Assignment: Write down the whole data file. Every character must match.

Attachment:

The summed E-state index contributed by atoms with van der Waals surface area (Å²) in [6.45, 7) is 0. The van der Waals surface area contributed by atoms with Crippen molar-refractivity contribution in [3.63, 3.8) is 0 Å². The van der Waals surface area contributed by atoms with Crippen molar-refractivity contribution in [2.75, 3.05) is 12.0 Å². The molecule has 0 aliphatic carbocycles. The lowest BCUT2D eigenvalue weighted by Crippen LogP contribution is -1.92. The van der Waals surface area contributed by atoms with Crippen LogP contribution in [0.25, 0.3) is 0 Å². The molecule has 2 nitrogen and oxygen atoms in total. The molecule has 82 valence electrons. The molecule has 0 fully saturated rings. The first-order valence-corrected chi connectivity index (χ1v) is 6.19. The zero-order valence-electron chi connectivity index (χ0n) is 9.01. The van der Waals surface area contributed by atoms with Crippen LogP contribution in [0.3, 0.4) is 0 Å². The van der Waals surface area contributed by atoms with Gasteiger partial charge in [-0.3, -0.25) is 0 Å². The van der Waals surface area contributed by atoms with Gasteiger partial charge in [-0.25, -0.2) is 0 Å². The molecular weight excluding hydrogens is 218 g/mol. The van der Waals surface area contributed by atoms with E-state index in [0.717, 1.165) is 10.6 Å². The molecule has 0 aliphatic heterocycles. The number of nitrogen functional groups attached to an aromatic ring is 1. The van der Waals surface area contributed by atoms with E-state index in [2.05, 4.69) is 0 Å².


The summed E-state index contributed by atoms with van der Waals surface area (Å²) in [6.45, 7) is 0. The van der Waals surface area contributed by atoms with Crippen molar-refractivity contribution in [3.63, 3.8) is 0 Å². The van der Waals surface area contributed by atoms with Crippen molar-refractivity contribution in [2.75, 3.05) is 12.0 Å². The molecule has 0 aliphatic carbocycles. The lowest BCUT2D eigenvalue weighted by Crippen LogP contribution is -1.92. The van der Waals surface area contributed by atoms with Crippen LogP contribution in [0.25, 0.3) is 0 Å². The molecule has 2 nitrogen and oxygen atoms in total. The molecule has 82 valence electrons. The molecule has 0 fully saturated rings. The first-order valence-corrected chi connectivity index (χ1v) is 6.19. The zero-order valence-electron chi connectivity index (χ0n) is 9.01. The van der Waals surface area contributed by atoms with Crippen LogP contribution in [0.3, 0.4) is 0 Å². The van der Waals surface area contributed by atoms with Gasteiger partial charge in [-0.3, -0.25) is 0 Å². The van der Waals surface area contributed by atoms with Gasteiger partial charge in [-0.25, -0.2) is 0 Å². The molecular weight excluding hydrogens is 218 g/mol. The van der Waals surface area contributed by atoms with E-state index in [0.717, 1.165) is 10.6 Å². The molecule has 0 aliphatic heterocycles. The number of nitrogen functional groups attached to an aromatic ring is 1. The van der Waals surface area contributed by atoms with E-state index in [2.05, 4.69) is 0 Å².